To characterize the expression of FcγRIIB in MSCs, MSCs were isolated from bone marrow and cultured in vitro. Flow cytometric analysis using specific cell surface markers demonstrated that the cultured cells were CD29-, CD44-, and Flk-positive and CD45- and CD34-negative. In addition, these cells had the capability to differentiate into adipocytes or chondrocytes in vitro, indicating these cells had characteristics of MSCs derived from bone marrow. Flow cytometric analysis showed a significantly increased level of FcγRIIB in MSCs based on negative isotype staining (Fig. 1A). Moreover, very little FcγRIIB could be detected in MSCs derived from FcγRIIB-/- mice (Fig. 1B).
FcγRII expression in MSCs derived from WT and FcγRIIB-/- mice. The level of FcγRII in MSCs derived from either WT (A) or FcγRIIB-/- (B) mice was evaluated by flow cytometric analysis using phycoerthryin-conjugated anti-FcγRIIB antibody. Blue curve, FcγRII; red curve, isotype control. Representative data are presented. n = 3.
Effects of FcγRII on MSC-mediated DC maturation. BMDCs were cocultured without MSCs (A, D), with WT (B, E) or FcγRIIB-/- MSCs (C, F) in the presence of 100ng/ml LPS. Cells were firstly gated on CD11c+ population, and the expression of I-Ab (a-c) and CD86 (d-f) was analyzed. Data were acquired by flow cytometry and analyzed by FlowJo software. Representative data of three independent experiments are shown. (G) ELISA analysis of IL-12 level in BMDC culture supernatants. -LPS, BMDC culture supernatant without LPS stimulation; +LPS, BMDC culture supernatant with LPS stimulation; T1, LPS-stimulated BMDCs co-cultured with WT MSCs; T2, LPS-stimulated BMDCs co-cultured with FcγRIIB-/-MSCs. ** P<0.001; *** P<0.0001.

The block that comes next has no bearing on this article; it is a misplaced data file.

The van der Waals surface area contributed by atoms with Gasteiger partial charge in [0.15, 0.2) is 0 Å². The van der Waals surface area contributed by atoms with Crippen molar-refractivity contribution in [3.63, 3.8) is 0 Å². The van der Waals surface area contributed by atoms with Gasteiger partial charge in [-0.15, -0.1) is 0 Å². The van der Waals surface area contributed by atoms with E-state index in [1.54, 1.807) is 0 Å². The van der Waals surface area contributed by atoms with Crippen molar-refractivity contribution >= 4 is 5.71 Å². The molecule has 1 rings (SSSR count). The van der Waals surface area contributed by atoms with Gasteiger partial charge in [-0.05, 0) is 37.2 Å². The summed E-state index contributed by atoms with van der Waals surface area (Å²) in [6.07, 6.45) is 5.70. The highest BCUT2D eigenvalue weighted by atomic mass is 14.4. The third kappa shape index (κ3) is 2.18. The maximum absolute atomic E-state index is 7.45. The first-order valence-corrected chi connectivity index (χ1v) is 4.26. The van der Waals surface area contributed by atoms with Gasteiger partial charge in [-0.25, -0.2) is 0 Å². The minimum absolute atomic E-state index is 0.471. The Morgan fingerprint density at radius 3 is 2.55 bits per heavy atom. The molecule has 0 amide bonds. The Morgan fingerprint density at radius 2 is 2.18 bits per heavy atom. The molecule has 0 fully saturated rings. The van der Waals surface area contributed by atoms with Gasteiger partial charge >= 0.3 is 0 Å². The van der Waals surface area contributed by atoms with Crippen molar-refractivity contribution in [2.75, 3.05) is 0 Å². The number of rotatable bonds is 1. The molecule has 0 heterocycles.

We next investigated the influence of FcγRIIB deficiency on MSC function, such as the promotion of DC maturation. For this purpose, BMDCs were co-cultured with MSCs derived from WT mice. Upon LPS stimulation, the levels of the DC surface markers including I-Ab and CD86 were greatly increased as compared with control (Fig. 2). However, co-culture of BMDCs with WT MSCs significantly suppressed the I-Ab and CD86 expression. In addition, co-culture of BMDCs with MSCs derived from FcγRIIB-/- mice reversed the downregulation of I-Ab and CD86 induced by WT MSC co-culture. Similarly, production of the proinflammatory cytokine IL-12 was also elevated in BMDCs after LPS stimulation as compared with control (P<0.001). The IL-12 secretion was remarkably decreased in BMDCs co-cultured with WT MSCs (P<0.001), whereas co-culture of BMDCs with MSCs derived from FcγRIIB-/- mice reversed the reduction of IL-12 production induced by WT MSCs co-culture (P<0.001). These data indicate that MSCs play a suppressive role in DC maturation, and FcγRIIB deficiency efficiently reversed the inhibitory effect of MSCs on dendritic cell maturation.